The Lyme History Museum, operated by the Lyme Historians, Inc. is located in the Churchill-Melvin House at 15 Main Street across from the Lyme Common and between the Lyme Country Store and the cemetery. See map below
East side of the Churchill-Melvin House
Hours: Wednesdays (Oct-May) 10 am to 1 pm, Wednesdays (Jun-Sep) 4 pm to 6 pm, and Saturdays (year-round) 10 am to 1 pm. We can always open other times by appointment. We are closed January and February. If you have a question or need information please email or call us.
Email: firstname.lastname@example.org Phone: 603-795-2508
The Itinerant Museum – A Short History of Our Museum
All ready to exhibit and nowhere to go. For years, the Historians have curated a remarkable (and still expanding) “movable feast” of Lyme-abilia. Before they secured a home on the first floor of the Lyme Center Academy building in 2002, the collection shuffled all over town. Now we have our own building in the Churchill-Melvin House on Main Street across from the Lyme Common with five exhibit rooms including our lovely new entrance. The Historians have worked hard to create a beautiful museum space that allows us to stage themed exhibits, often including objects lent by our members to augment the Historians’ own remarkable collection. Every year our collection has grown so that we are grateful to have additional space to hold it all in our new home! How wonderful to have such generous friends who want to share their Lyme artifacts with all us.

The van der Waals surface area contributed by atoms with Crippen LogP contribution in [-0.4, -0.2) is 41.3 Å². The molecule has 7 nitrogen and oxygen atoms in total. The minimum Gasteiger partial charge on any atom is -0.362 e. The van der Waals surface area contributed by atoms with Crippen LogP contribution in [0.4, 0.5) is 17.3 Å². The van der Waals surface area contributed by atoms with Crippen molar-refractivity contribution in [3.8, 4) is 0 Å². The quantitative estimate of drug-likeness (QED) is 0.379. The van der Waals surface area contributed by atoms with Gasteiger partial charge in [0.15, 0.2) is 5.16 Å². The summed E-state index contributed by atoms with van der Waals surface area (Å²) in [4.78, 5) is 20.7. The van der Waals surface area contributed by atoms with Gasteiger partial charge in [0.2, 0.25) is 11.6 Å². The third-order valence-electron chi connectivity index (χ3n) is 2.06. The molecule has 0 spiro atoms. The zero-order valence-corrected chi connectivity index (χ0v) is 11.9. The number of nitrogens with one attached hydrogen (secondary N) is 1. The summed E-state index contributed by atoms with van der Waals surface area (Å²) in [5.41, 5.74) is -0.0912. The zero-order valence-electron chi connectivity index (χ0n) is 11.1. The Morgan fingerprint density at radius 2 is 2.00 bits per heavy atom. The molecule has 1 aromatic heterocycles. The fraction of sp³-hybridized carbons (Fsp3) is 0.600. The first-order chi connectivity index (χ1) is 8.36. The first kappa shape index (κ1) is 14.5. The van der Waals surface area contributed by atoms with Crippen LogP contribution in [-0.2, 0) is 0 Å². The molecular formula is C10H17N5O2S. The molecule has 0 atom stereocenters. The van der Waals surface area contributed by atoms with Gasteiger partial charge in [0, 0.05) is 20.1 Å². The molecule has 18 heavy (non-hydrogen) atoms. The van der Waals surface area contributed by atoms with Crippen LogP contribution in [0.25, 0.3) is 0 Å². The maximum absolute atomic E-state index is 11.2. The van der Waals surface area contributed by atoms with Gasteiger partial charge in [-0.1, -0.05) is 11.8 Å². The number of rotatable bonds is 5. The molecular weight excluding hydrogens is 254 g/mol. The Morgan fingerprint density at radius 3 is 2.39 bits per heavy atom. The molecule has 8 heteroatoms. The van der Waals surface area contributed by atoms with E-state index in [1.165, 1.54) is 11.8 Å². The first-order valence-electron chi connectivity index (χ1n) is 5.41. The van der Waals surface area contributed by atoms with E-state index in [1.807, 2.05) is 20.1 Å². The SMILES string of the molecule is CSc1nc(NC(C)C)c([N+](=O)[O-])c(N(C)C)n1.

Spotlight on the Collection
Our new home is named for two early families of the house, Judge David Churchill and George Melvin. Both men owned the Lyme Country Store at different times, making their home very convenient to their business. The newly refurbished parlor now displays examples of period furniture along with a few of the 1850 technologies.
Found in the parlor is the Estey Organ which was played in the Lyme home of Clyde Grant and has recently been beautifully restored!
Lyme and World War I
Artifacts from the war and photos of Lyme residents in recognition of the 100th anniversary of the end of this conflict. Called at the time “the war to end all wars,” the peace treaty was recognized by some at the time as “the peace to end all peace”–and so it was.
We are now displaying an extensive collection of native American artifacts that originated in Lyme. Bartlett Mayo, who owned land near Post Pond and the gathering place known as Ordanakis, discovered points, pestles, scrapers, and other tools while working his land.
Mayo left his fascinating collection of 139 artifacts to Dartmouth College, which conveyed them to the Montshire Museum of Science. The Montshire has generously agreed to convey them permanently to the Lyme Historians for display and curation.